JavaSCript/HTML5 Equatorial Black Hole Simulator

  • #1
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Main Question or Discussion Point

Not to be confused with the full 3/4D one that I was plugging a while ago . . . this HTML5 canvas/JavaScript page was inspired by an old visual aid (requires Java plugin) that I found lacking in several areas. The improvements that I have made include:
  • Handles spinning black holes, with prograde and retrograde particle motion
  • Quantitatively accurate results to the best of my knowledge
  • More configurable and interactive than the applet
  • Side by side comparison with Newtonian gravity (as far as possible)
The default configuration is an approximation to Mercury's orbit around the Sun. Precession is virtually undetectable on human timescales, but you can transport the planet closer to the sun to see relativistic effects come into play. Needs 1920x1080.

Thread marked as intermediate for those who want to study the code, but should be usable by anyone . . . Enjoy!
 
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Answers and Replies

  • #2
Borg
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Thanks for posting. I will have to look at the code later for ideas. :smile:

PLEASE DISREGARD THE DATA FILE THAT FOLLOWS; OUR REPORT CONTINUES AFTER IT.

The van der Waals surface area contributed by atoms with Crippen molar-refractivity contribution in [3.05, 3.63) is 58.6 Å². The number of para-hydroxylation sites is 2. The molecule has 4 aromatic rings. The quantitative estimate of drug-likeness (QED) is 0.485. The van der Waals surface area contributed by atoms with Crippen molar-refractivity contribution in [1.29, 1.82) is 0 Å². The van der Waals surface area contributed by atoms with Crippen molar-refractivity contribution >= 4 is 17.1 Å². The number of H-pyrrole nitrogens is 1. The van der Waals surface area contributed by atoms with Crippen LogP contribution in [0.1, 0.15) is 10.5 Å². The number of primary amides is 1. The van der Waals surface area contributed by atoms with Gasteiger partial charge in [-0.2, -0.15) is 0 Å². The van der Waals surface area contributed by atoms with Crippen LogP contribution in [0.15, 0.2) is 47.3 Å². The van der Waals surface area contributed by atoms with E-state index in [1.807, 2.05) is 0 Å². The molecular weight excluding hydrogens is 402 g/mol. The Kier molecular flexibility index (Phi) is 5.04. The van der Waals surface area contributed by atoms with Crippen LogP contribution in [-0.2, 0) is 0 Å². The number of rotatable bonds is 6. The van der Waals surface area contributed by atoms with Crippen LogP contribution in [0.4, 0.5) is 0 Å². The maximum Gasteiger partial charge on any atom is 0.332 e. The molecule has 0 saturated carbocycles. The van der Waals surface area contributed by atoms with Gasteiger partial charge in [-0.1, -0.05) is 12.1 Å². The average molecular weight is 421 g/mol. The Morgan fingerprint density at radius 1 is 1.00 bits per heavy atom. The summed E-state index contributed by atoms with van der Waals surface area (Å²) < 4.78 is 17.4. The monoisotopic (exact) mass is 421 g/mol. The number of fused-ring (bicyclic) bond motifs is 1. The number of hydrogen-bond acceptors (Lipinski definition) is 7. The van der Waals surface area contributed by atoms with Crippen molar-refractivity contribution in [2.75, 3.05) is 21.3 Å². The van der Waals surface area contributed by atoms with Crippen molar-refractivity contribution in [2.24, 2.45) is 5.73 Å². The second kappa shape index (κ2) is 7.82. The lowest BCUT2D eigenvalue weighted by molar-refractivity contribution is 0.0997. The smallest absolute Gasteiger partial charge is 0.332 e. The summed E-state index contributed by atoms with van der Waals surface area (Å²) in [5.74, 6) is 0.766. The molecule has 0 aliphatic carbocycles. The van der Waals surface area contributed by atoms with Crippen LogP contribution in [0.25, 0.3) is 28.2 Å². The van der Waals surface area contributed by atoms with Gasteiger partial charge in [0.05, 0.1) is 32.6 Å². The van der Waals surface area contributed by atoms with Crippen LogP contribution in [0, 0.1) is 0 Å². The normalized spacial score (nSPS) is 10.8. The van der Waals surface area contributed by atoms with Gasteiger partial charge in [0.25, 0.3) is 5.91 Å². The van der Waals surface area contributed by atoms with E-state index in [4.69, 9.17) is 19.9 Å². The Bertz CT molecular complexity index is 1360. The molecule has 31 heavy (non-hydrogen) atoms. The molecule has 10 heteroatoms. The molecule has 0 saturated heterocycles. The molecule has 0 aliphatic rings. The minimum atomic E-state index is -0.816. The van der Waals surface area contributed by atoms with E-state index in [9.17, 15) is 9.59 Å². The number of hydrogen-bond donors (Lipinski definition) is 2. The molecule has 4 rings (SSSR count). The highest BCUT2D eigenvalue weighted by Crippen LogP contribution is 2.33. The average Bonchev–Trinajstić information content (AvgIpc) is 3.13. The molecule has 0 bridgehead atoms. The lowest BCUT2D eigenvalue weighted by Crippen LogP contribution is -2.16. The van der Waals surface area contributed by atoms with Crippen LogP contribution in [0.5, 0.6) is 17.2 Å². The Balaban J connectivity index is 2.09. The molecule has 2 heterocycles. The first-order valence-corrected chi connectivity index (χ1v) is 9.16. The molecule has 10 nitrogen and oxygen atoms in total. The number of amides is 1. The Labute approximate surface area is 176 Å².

• #3
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Thanks for posting. I will have to look at the code later for ideas. :smile:
Here is the GitHub link if you want to do this. The code is not what I'd call pretty, but it is slightly encapsulated, and runs in "strict" mode ;)
 
  • #4
Borg
Science Advisor
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Thanks for the direct link. I saw that it was probably on github based on the URL. I'm always looking for new and interesting visualizations in Java and Javascript. Now, all I need is the time to look it over.
 
  • #5
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[Updated: Cleaned up UI a bit, added dual speed displays and JS console debug toggle]

This HTML5 canvas/JavaScript page was inspired by an old visual aid (requires Java plugin) that I found lacking in several areas. The improvements that I have made include:
  • Handles spinning black holes, with prograde and retrograde particle motion
  • Quantitatively accurate results to the best of my knowledge
  • Side by side comparison with Newtonian gravity (as far as possible)
  • Single page interface, keyboard operable
The default configuration is an approximation to Mercury's orbit around the Sun. Precession is virtually undetectable on human timescales, but you can transport the planet closer to the sun to see relativistic effects come into play. Needs 1920x1080.

GitHub
 

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